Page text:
Results of the investigation of paleontological blue and gray bone fragments of small vertebrates coming from stratigraphic layer 770 at San Josecito Cave (Nuevo Leon, Mexico, dating between 28 000 and 19 000 years BP), are presented. Structural and elemental analyses combining X-ray diffraction (XRD), Fourier-transform infrared spectroscopy (FT-IR), transmission electron microscopy (TEM), and particle-induced X-ray and γ-ray emission (micro-PIXE/PIGE), as well as spectroscopic investigations [i.e., UV/visible/near-IR reflectance spectroscopy and X-ray absorption near-edge structure (XANES) spectroscopy] were performed to identify precisely the origin of the blue stain.
Prior research has shown that Mn5+ in tetrahedral coordination could be responsible for the turquoise blue color in mastodon ivory some tens of million years old that was modified by a heat process. Manganese is present in the anionic form of (MnO4)3− and partially substitute for (PO4)3− in the hydroxyapatite matrix.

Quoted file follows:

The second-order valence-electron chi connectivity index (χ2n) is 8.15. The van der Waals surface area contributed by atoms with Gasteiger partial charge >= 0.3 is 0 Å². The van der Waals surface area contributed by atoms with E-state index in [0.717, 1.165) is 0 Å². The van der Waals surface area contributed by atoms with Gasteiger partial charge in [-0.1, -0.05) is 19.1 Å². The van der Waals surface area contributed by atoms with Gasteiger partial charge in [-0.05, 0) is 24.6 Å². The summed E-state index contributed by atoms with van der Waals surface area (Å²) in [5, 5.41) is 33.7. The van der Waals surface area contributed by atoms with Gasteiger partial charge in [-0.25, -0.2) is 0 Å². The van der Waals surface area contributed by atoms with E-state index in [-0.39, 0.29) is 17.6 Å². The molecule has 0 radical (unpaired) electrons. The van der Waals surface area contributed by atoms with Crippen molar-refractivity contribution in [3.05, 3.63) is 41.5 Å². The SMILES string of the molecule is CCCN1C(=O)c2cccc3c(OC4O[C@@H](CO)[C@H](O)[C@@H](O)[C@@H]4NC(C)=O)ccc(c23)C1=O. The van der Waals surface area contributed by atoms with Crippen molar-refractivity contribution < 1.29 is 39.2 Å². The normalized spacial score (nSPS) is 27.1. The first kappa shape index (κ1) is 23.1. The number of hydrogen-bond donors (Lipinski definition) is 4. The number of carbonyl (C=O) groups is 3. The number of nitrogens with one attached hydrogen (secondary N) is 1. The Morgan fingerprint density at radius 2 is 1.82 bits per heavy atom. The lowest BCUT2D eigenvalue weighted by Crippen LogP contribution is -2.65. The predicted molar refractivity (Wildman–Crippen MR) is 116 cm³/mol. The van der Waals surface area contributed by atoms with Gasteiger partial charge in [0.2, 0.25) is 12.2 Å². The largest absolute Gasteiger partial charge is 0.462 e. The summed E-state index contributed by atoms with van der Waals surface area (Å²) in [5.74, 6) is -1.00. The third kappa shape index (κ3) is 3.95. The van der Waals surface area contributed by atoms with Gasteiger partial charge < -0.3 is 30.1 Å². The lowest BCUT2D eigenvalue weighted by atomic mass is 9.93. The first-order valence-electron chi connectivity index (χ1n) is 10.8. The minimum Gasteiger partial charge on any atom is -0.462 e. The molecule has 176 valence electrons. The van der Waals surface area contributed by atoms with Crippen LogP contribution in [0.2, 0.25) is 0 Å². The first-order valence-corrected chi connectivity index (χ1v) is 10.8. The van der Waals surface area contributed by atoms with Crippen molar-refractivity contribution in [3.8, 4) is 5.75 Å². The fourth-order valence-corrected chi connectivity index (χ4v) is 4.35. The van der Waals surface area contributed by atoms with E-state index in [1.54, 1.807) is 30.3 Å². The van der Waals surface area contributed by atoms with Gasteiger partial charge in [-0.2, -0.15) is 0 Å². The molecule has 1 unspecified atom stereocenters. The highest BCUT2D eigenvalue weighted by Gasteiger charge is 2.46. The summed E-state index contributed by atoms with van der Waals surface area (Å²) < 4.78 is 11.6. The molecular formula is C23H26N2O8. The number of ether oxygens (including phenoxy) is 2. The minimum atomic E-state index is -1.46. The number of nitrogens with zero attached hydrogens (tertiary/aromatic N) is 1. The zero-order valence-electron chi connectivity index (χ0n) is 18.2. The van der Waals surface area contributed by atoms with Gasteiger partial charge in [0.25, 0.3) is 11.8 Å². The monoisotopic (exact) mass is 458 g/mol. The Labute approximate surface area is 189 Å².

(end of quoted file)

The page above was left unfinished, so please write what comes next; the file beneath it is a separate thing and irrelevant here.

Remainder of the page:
The spectroscopic data of the present study have revealed a heat-induced modification, revealed traces of Mn among the typical bone constituents (Ca, P, Sr, Zn), and provided insights into the color origin of the blue paleontological bones from San Josecito Cave. Cations of Mn5+ in a tetrahedral environment of four O2− ions in the apatite structure are found in these bones, the same color origin as in the blue mastodon ivory. As indicated by XANES, Mn4+ ions in octahedral coordination as in pyrolusite are found in gray bones. The presence of submicroscopic Mn oxide inclusions might explain the color of the San Josecito gray bones. The formation of Mn5+ very likely is induced by heat treatment of the bones under oxidizing conditions. The heat-induced modification of both types of paleontological bones also is indicated by the direct observation of apatite crystals using TEM. The question remains, however, how the heat originated inside the cave.